It is fairly well known that Karl Barth produced his voluminous theological writings while sitting under a reproduction of Matthias Grünewald’s celebrated “Crucifixion” scene from the Isenheim alterpiece, the original of which now resides in Colmar, France. For Barth, Grünewald’s masterpiece depicted in visual terms that which he endeavoured to do throughout all of his dogmatic labors. Like John the Baptist who could only point to Christ crucified as a faithful witness, so also is it the theologian’s duty, like that of the church as a whole, to divert attention away from itself and testify of Jesus Christ who alone reveals God to humanity and reconciles humanity to God. It is this in which consists the church’s true glory: that like John the Baptist, the church may decrease while Christ increases.
Here is how Barth himself described the effect that Grünewald’s painting had on him:
This condition under which alone Christology is possible takes visible form in the main picture on the altar at Isenheim by M. Grünewald. Its subject is the incarnation. There are three things to be seen in the picture, and it is difficult to say where the observer should begin. In the background upon the heights of heaven, beyond earth’s highest mountains, surrounded by innumerable angels, there is God the Father in His glory. In the foreground to the left there is the sanctuary of the old covenant. It also is filled with and surrounded by angels, but inexorably separated from the background by an immensely high, gloomy partition. But towards the right a curtain is drawn back, affording a view. And at this point, at the head of the whole world of Advent looking to see the Messiah, stands Mary as the recipient of grace, the representative of all the rest, in adoration before what she sees happening on the right side. Over there, but quite lonely, the child Jesus lies in His mother’s arms, surrounded with unmistakable signs reminding us that He is a child of earth like all the rest. Only the little child, not the mother, sees what is to be seen there, the Father. He alone, the Father, sees right into the eyes of this child. On the same side as the first Mary appears the Church, facing at a distance. It has open access on this side, it adores, it magnifies and praises, therefore it sees what is indeed the glory of the only-begotten of His Father, full of grace and truth. But it sees only indirectly. What it sees directly is only the little child in His humanity; it sees the Father only in the light that falls upon the Son, and the Son only in this light from the Father.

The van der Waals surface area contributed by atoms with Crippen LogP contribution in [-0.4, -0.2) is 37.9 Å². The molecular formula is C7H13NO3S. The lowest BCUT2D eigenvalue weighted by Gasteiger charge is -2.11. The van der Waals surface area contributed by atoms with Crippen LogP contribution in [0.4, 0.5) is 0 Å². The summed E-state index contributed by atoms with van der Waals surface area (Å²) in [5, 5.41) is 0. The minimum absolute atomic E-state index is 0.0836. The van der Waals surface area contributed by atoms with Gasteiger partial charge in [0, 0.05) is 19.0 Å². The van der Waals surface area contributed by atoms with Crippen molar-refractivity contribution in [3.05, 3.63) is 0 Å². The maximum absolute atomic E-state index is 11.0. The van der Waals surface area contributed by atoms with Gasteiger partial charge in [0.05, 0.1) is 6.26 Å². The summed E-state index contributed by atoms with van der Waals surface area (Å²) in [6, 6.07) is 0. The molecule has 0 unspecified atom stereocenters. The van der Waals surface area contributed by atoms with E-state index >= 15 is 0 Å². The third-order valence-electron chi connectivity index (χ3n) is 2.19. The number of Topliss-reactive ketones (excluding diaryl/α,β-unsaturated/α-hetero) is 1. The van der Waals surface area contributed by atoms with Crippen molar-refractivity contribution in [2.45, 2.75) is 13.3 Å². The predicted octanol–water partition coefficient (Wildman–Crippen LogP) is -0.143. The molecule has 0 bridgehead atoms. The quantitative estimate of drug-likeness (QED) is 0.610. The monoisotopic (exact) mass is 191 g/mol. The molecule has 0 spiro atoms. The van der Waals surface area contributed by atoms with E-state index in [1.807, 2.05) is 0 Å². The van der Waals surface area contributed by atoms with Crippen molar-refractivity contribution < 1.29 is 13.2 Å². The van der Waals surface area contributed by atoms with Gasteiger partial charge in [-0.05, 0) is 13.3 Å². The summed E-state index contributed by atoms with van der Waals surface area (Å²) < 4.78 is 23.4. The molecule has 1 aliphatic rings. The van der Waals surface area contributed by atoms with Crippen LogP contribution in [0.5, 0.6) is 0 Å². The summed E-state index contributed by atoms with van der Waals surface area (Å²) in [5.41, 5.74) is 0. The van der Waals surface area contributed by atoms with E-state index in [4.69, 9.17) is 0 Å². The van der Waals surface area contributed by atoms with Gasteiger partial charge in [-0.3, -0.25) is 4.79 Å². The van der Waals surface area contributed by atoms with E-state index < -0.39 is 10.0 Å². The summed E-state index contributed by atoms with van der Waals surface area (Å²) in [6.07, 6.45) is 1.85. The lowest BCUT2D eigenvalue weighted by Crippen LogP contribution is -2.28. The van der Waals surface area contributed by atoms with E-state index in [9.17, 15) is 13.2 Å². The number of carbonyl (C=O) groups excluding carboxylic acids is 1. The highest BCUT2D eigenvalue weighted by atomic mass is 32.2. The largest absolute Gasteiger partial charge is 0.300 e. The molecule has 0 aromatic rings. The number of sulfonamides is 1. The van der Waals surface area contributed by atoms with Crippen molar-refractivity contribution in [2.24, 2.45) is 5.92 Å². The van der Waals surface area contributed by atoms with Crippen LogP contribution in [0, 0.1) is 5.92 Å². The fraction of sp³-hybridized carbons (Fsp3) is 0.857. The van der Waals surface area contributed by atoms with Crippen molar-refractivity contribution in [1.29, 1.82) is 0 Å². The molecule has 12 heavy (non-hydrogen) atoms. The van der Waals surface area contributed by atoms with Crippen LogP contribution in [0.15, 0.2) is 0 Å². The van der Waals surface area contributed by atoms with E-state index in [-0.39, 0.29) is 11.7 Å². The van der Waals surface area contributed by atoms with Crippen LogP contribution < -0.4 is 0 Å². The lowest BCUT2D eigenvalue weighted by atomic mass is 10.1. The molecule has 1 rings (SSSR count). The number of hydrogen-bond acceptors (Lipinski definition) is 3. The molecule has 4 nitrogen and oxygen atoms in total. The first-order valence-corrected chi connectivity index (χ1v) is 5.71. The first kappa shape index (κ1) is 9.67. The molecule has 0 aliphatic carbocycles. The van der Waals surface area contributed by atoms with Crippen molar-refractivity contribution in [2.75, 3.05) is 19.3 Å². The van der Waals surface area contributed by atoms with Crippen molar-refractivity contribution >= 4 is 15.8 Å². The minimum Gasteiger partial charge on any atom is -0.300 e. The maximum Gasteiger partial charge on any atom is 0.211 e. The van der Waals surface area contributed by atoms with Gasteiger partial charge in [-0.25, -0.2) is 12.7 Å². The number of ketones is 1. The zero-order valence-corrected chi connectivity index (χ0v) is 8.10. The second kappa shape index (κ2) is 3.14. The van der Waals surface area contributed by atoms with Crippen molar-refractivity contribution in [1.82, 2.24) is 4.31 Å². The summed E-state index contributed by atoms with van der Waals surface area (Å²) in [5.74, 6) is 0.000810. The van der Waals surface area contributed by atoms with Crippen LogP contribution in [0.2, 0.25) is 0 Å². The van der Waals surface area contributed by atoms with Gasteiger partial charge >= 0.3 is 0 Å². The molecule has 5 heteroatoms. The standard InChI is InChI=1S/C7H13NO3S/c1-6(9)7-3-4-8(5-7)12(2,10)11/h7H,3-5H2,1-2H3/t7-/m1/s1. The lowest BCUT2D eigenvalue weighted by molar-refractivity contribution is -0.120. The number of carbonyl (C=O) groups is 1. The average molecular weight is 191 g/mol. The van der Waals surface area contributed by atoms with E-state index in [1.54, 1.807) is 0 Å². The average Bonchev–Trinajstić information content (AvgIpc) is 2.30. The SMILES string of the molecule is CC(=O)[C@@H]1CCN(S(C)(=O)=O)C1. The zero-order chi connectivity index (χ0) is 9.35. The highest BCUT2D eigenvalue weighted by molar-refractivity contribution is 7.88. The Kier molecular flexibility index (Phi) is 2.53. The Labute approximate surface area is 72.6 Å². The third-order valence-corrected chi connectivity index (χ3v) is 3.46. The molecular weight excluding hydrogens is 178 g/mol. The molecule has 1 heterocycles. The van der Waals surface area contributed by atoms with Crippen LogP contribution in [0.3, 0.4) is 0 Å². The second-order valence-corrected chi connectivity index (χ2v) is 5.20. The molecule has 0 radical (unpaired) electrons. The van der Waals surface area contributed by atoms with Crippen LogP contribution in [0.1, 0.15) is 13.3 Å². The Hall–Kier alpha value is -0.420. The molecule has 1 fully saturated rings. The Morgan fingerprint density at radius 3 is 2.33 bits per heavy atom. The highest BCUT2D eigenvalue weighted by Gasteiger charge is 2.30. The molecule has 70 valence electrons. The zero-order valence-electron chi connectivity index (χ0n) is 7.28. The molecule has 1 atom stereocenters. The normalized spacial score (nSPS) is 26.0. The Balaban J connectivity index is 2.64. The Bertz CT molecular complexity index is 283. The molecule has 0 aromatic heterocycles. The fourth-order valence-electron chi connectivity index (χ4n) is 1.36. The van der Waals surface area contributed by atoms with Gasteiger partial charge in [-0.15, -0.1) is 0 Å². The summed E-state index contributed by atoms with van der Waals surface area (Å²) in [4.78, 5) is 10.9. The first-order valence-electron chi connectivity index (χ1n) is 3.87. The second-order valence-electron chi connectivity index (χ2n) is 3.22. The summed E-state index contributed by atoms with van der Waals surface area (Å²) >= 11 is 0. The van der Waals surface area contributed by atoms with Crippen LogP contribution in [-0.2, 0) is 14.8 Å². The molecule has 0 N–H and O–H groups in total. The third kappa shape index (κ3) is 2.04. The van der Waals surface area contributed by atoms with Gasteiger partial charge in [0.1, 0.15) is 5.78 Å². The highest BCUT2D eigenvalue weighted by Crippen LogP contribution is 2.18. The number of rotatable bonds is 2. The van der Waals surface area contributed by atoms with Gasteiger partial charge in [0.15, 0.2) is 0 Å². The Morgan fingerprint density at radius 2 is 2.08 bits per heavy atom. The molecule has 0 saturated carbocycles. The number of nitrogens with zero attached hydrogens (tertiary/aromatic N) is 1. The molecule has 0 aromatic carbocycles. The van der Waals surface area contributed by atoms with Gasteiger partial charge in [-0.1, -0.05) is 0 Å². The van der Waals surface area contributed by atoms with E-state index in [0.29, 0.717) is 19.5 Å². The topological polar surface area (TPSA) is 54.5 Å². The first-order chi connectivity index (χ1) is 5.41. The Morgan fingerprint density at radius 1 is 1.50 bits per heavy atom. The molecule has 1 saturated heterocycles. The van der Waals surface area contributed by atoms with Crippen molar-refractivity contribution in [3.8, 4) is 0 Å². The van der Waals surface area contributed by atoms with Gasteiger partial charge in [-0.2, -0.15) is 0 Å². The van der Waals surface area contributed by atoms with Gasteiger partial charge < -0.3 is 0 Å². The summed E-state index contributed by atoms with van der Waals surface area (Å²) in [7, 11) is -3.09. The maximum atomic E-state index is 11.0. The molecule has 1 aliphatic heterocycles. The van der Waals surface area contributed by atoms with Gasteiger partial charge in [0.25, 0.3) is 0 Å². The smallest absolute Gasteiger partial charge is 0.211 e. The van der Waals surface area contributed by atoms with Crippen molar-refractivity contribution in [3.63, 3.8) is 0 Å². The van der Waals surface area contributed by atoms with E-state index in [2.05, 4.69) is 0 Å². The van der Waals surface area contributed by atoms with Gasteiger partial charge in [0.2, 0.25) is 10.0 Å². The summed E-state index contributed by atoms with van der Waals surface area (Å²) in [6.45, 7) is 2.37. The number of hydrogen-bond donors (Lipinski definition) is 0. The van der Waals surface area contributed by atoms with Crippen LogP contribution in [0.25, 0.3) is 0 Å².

This is the way, in fact, that the Church believes in and recognises God in Christ. It cannot run over to the right side, where the glory of God can be seen directly. It can only look out of the darkness in the direction in which a human being is to be seen in a light, the source of which it cannot see itself. Because of this light streaming down from above, it worships before this human being as before God Himself, although to all visual appearance He is literally nothing but a human being. John the Baptist too, in Grünewald’s Crucifixion, can only point—and here everything is bolder and more abrupt, because here all indication of the revelation of the Godhead is lacking—point to a wretched, crucified, dead man. This is the place of Christology. It faces the mystery. It does not stand within the mystery. It can and must adore with Mary and point with the Baptist. It cannot and must not do more than this. But it can and must do this (Barth, K., 2004. Church dogmatics: The doctrine of the Word of God, Part 2, London; New York: T&T Clark. p.125).
Indeed, we cannot and must not do more than, like Mary, bow in humble submission and adoration and, like John the Baptist, point away from ourselves and to Christ through faithful witness. But we can and must do this, for it is Christ alone who as the Lamb of God takes away the sins of the world (John 1:29).